Americans who make charitable donations to nonprofits like the American Diabetes Association and American Cancer Society are led to believe that the vast majority of their money will go directly to research.
But in some cases, the vast majority of their donations actually goes directly into the hands of telemarketers, even when donors are explicitly told otherwise, according to a major report released by Bloomberg Markets Magazine today.
In one case investigated by the magazine’s David Evans, telemarketers from InfoCision Management Corp., a company that does marketing for nonprofits, corporations and political groups, told potential donors that 70 per cent of their donations would go directly to the American Diabetes Association. In reality, just 22 per cent of funds raised in that campaign went to the charity, according to a North Carolina regulators.
In another case, the same telemarketing firm raised $5.3 million for the American Cancer Society during FY 2010. But none of it went to fight cancer, according to Evans:Hundreds of thousands of volunteers took part, but none of that money—not a single penny—went to fund cancer research or help patients, according to the society’s filing with the U.S. Internal Revenue Service and the state of Maine. Every bit of it went to InfoCision, filings show. The society actually lost money on the program that year, its filings show. InfoCision got to keep 100 per cent of the funds it raised, plus $113,006 in fees from the society, government filings show.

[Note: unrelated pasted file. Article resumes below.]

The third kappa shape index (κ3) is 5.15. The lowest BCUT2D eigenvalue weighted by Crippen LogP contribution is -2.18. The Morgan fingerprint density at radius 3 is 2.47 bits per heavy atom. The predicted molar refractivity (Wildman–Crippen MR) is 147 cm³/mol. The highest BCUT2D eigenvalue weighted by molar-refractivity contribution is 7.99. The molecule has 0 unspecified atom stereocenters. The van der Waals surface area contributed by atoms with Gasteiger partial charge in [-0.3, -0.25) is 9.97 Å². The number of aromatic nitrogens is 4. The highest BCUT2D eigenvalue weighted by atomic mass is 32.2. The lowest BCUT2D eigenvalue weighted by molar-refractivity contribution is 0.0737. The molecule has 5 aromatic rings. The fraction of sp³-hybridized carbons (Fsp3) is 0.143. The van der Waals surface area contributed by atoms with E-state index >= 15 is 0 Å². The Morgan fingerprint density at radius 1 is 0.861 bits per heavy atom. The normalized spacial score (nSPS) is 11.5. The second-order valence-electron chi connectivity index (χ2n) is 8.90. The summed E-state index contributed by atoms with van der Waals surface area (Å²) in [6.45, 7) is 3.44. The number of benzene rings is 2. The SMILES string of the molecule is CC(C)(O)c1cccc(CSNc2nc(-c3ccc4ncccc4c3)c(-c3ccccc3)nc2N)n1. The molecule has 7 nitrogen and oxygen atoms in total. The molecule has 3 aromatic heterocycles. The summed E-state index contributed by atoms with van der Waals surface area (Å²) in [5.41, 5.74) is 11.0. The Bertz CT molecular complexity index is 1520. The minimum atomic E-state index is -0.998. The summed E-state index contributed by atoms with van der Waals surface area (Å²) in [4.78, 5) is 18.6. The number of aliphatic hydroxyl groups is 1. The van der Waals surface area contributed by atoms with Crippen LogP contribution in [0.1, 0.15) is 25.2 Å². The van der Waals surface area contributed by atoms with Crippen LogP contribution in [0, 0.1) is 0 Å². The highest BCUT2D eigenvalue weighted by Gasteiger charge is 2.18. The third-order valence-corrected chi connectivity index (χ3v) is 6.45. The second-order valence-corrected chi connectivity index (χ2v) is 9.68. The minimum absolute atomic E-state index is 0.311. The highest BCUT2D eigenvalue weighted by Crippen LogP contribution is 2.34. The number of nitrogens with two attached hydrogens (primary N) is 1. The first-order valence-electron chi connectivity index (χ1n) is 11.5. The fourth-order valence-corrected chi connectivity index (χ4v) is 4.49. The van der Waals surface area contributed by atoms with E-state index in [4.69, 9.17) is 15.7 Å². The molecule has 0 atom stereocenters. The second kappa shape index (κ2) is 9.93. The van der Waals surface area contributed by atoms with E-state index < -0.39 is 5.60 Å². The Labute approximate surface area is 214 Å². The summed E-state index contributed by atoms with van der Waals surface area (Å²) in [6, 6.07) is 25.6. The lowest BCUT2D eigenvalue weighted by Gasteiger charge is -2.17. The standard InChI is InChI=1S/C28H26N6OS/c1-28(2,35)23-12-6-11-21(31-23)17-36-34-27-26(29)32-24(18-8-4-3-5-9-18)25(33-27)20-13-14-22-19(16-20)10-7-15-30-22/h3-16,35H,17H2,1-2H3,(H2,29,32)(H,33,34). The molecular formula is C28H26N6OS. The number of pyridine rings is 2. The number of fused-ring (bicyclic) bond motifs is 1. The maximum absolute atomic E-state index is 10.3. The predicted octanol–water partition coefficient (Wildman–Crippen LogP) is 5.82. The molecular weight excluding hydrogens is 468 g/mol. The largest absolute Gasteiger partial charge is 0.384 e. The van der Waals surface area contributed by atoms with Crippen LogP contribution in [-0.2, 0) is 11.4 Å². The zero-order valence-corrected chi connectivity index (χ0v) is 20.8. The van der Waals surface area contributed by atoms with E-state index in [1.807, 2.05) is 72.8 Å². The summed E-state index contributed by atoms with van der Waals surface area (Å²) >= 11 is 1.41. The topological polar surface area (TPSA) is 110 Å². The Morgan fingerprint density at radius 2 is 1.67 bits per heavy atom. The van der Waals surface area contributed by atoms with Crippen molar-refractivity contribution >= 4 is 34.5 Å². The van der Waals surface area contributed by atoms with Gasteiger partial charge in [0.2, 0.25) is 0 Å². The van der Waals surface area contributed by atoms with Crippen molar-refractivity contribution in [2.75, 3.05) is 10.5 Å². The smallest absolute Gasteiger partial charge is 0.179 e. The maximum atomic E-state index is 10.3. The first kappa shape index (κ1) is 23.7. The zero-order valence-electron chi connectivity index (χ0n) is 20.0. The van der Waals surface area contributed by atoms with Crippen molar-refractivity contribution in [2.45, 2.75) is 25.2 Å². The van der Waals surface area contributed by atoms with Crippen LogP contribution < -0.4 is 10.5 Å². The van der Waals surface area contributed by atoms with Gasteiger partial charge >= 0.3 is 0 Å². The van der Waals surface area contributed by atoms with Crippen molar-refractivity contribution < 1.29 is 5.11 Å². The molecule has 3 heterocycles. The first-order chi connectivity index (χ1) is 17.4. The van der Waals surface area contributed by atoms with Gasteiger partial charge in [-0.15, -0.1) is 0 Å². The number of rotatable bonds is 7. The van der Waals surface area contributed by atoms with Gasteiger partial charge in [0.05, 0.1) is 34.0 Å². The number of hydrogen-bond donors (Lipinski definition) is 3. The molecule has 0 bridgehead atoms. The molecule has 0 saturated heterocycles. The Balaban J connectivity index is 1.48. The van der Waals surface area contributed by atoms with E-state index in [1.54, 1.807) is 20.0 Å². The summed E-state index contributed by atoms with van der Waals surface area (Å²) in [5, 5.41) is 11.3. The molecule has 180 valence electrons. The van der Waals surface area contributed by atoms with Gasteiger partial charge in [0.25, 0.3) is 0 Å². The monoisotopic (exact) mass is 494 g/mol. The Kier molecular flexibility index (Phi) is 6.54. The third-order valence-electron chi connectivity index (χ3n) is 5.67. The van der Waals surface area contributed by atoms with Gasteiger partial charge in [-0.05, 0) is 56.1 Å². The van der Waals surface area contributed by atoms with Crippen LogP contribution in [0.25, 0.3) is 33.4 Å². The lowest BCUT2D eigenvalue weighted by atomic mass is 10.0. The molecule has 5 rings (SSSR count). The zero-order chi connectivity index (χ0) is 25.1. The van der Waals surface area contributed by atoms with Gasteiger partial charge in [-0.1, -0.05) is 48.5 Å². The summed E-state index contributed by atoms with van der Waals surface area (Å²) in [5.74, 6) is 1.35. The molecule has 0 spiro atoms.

Some of the experts Evans spoke to said InfoCision’s actions were deceitful and could potentially qualify as criminal. But the company, which brought it $424.5 million for its nonprofit clients between 2007 and 2010, has barely faced any repercussions, aside from a $75,000 settlement in a civil case brought by the Ohio Attorney General’s Office.
So how do telemarketers dupe potential donors? Evans outlines a few deceptive tactics:
- When a telemarketer calls, the name of the charity appears on the caller ID, not that of the telemarketing firm.
- Solicitors sometimes identify themselves as “volunteers” instead of paid employees.
- Charity-approved scripts may lie about how much money will actually go to the charities.
Big charities bring in far more money through other initiatives—for direct campaigns like mailings, phone calls, websites and foundation grants, 70 to 80 per cent of donations go directly to the cause, writes Evans.
But they don’t seem to mind keeping up contracts with for-profit telemarketers like InfoCision. Mike Townsend, a spokesman for the American Lunch Association, told Bloomberg Markets Magazine, “We have break-even contracts with these telemarketers so we don’t ‘lose’ money and sometimes we even make a little.”
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